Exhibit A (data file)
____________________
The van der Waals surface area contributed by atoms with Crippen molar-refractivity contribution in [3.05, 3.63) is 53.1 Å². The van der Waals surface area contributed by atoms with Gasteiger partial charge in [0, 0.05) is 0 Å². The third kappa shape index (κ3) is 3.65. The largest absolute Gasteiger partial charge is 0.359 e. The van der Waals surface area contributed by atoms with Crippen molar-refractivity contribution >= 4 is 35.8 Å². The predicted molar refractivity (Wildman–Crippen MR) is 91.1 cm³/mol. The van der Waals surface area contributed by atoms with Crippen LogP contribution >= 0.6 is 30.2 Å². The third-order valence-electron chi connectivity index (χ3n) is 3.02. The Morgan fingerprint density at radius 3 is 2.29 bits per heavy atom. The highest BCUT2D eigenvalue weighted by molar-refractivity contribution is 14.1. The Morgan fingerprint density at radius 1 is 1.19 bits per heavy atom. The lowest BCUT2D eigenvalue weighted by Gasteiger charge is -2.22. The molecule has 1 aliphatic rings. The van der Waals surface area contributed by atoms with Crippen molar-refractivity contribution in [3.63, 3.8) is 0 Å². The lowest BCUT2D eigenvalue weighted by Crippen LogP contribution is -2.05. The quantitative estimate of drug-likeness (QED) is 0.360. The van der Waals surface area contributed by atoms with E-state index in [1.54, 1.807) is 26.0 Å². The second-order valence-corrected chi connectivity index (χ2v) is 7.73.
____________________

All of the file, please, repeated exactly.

The van der Waals surface area contributed by atoms with Crippen molar-refractivity contribution in [3.05, 3.63) is 53.1 Å². The van der Waals surface area contributed by atoms with Gasteiger partial charge in [0, 0.05) is 0 Å². The third kappa shape index (κ3) is 3.65. The largest absolute Gasteiger partial charge is 0.359 e. The van der Waals surface area contributed by atoms with Crippen molar-refractivity contribution >= 4 is 35.8 Å². The predicted molar refractivity (Wildman–Crippen MR) is 91.1 cm³/mol. The van der Waals surface area contributed by atoms with Crippen LogP contribution >= 0.6 is 30.2 Å². The third-order valence-electron chi connectivity index (χ3n) is 3.02. The Morgan fingerprint density at radius 3 is 2.29 bits per heavy atom. The highest BCUT2D eigenvalue weighted by molar-refractivity contribution is 14.1. The Morgan fingerprint density at radius 1 is 1.19 bits per heavy atom. The lowest BCUT2D eigenvalue weighted by Gasteiger charge is -2.22. The molecule has 1 aliphatic rings. The van der Waals surface area contributed by atoms with Crippen molar-refractivity contribution in [3.63, 3.8) is 0 Å². The lowest BCUT2D eigenvalue weighted by Crippen LogP contribution is -2.05. The quantitative estimate of drug-likeness (QED) is 0.360. The van der Waals surface area contributed by atoms with E-state index in [1.54, 1.807) is 26.0 Å². The second-order valence-corrected chi connectivity index (χ2v) is 7.73.